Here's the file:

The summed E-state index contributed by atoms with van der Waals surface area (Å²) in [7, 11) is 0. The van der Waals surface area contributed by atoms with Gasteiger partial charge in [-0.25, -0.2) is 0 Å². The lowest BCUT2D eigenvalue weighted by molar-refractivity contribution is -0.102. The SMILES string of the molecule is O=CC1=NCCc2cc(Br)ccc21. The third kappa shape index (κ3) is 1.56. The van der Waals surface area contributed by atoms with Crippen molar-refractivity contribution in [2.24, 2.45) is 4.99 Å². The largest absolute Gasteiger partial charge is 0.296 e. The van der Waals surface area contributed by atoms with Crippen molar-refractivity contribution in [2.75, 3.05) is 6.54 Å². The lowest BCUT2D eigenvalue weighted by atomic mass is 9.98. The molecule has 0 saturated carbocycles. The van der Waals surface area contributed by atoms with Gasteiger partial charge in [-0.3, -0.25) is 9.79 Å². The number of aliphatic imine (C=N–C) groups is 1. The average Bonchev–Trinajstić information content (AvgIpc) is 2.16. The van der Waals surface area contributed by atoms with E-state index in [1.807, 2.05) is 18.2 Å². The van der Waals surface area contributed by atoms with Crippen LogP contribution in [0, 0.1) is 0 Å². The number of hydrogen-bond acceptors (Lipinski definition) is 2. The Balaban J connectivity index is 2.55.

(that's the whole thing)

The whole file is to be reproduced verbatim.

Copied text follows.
The summed E-state index contributed by atoms with van der Waals surface area (Å²) in [7, 11) is 0. The van der Waals surface area contributed by atoms with Gasteiger partial charge in [-0.25, -0.2) is 0 Å². The lowest BCUT2D eigenvalue weighted by molar-refractivity contribution is -0.102. The SMILES string of the molecule is O=CC1=NCCc2cc(Br)ccc21. The third kappa shape index (κ3) is 1.56. The van der Waals surface area contributed by atoms with Crippen molar-refractivity contribution in [2.24, 2.45) is 4.99 Å². The largest absolute Gasteiger partial charge is 0.296 e. The van der Waals surface area contributed by atoms with Crippen molar-refractivity contribution in [2.75, 3.05) is 6.54 Å². The lowest BCUT2D eigenvalue weighted by atomic mass is 9.98. The molecule has 0 saturated carbocycles. The van der Waals surface area contributed by atoms with Gasteiger partial charge in [-0.3, -0.25) is 9.79 Å². The number of aliphatic imine (C=N–C) groups is 1. The average Bonchev–Trinajstić information content (AvgIpc) is 2.16. The van der Waals surface area contributed by atoms with E-state index in [1.807, 2.05) is 18.2 Å². The van der Waals surface area contributed by atoms with Crippen LogP contribution in [0, 0.1) is 0 Å². The number of hydrogen-bond acceptors (Lipinski definition) is 2. The Balaban J connectivity index is 2.55.